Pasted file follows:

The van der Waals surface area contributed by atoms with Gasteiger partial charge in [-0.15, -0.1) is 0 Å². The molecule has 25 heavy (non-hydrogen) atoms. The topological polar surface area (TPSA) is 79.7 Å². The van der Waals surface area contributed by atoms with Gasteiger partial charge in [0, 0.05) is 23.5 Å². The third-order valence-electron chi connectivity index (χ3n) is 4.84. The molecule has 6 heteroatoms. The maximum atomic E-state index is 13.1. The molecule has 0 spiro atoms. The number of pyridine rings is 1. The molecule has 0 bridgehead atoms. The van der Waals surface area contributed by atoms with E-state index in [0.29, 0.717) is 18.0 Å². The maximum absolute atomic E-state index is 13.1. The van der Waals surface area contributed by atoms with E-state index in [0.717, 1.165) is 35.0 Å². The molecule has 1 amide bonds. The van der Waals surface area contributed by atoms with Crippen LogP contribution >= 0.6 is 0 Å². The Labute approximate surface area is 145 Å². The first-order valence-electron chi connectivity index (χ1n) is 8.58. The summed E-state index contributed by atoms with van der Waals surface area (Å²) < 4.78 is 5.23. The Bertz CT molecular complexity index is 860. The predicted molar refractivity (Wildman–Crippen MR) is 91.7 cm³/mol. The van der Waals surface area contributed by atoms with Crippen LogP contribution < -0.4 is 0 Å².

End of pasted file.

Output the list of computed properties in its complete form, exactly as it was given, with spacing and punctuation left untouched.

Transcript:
The van der Waals surface area contributed by atoms with Gasteiger partial charge in [-0.15, -0.1) is 0 Å². The molecule has 25 heavy (non-hydrogen) atoms. The topological polar surface area (TPSA) is 79.7 Å². The van der Waals surface area contributed by atoms with Gasteiger partial charge in [0, 0.05) is 23.5 Å². The third-order valence-electron chi connectivity index (χ3n) is 4.84. The molecule has 6 heteroatoms. The maximum atomic E-state index is 13.1. The molecule has 0 spiro atoms. The number of pyridine rings is 1. The molecule has 0 bridgehead atoms. The van der Waals surface area contributed by atoms with E-state index in [0.29, 0.717) is 18.0 Å². The maximum absolute atomic E-state index is 13.1. The van der Waals surface area contributed by atoms with E-state index in [0.717, 1.165) is 35.0 Å². The molecule has 1 amide bonds. The van der Waals surface area contributed by atoms with Crippen LogP contribution >= 0.6 is 0 Å². The Labute approximate surface area is 145 Å². The first-order valence-electron chi connectivity index (χ1n) is 8.58. The summed E-state index contributed by atoms with van der Waals surface area (Å²) < 4.78 is 5.23. The Bertz CT molecular complexity index is 860. The predicted molar refractivity (Wildman–Crippen MR) is 91.7 cm³/mol. The van der Waals surface area contributed by atoms with Crippen LogP contribution < -0.4 is 0 Å².